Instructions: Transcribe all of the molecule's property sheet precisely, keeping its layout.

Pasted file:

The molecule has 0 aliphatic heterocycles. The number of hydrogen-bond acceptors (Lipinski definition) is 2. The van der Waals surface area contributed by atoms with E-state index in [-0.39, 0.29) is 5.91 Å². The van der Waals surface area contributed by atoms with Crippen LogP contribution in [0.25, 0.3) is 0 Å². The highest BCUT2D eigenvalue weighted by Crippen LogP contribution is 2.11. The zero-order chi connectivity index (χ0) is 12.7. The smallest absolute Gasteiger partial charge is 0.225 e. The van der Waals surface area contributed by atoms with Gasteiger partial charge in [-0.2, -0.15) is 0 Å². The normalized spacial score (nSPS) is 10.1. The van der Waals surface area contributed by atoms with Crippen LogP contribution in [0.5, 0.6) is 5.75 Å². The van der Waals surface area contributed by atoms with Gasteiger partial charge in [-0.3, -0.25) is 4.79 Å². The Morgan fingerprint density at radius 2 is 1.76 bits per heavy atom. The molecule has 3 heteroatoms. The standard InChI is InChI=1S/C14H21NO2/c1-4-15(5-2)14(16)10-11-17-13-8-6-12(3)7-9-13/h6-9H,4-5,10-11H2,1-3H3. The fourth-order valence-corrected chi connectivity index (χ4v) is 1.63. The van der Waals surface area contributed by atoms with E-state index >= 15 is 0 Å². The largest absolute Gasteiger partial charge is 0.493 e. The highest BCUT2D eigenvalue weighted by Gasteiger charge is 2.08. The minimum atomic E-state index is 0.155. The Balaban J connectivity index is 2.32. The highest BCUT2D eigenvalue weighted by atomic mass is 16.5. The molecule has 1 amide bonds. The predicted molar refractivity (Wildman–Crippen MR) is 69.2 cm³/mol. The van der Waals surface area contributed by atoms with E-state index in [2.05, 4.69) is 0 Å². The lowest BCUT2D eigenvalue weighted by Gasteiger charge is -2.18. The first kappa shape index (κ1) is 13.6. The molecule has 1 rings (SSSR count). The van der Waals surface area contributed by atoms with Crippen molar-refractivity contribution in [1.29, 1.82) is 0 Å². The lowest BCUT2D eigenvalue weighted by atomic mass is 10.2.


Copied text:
The molecule has 0 aliphatic heterocycles. The number of hydrogen-bond acceptors (Lipinski definition) is 2. The van der Waals surface area contributed by atoms with E-state index in [-0.39, 0.29) is 5.91 Å². The van der Waals surface area contributed by atoms with Crippen LogP contribution in [0.25, 0.3) is 0 Å². The highest BCUT2D eigenvalue weighted by Crippen LogP contribution is 2.11. The zero-order chi connectivity index (χ0) is 12.7. The smallest absolute Gasteiger partial charge is 0.225 e. The van der Waals surface area contributed by atoms with Gasteiger partial charge in [-0.2, -0.15) is 0 Å². The normalized spacial score (nSPS) is 10.1. The van der Waals surface area contributed by atoms with Crippen LogP contribution in [0.5, 0.6) is 5.75 Å². The van der Waals surface area contributed by atoms with Gasteiger partial charge in [-0.3, -0.25) is 4.79 Å². The Morgan fingerprint density at radius 2 is 1.76 bits per heavy atom. The molecule has 3 heteroatoms. The standard InChI is InChI=1S/C14H21NO2/c1-4-15(5-2)14(16)10-11-17-13-8-6-12(3)7-9-13/h6-9H,4-5,10-11H2,1-3H3. The fourth-order valence-corrected chi connectivity index (χ4v) is 1.63. The van der Waals surface area contributed by atoms with E-state index >= 15 is 0 Å². The largest absolute Gasteiger partial charge is 0.493 e. The highest BCUT2D eigenvalue weighted by Gasteiger charge is 2.08. The minimum atomic E-state index is 0.155. The Balaban J connectivity index is 2.32. The highest BCUT2D eigenvalue weighted by atomic mass is 16.5. The molecule has 1 amide bonds. The predicted molar refractivity (Wildman–Crippen MR) is 69.2 cm³/mol. The van der Waals surface area contributed by atoms with E-state index in [2.05, 4.69) is 0 Å². The lowest BCUT2D eigenvalue weighted by Gasteiger charge is -2.18. The first kappa shape index (κ1) is 13.6. The molecule has 1 rings (SSSR count). The van der Waals surface area contributed by atoms with Crippen molar-refractivity contribution in [1.29, 1.82) is 0 Å². The lowest BCUT2D eigenvalue weighted by atomic mass is 10.2.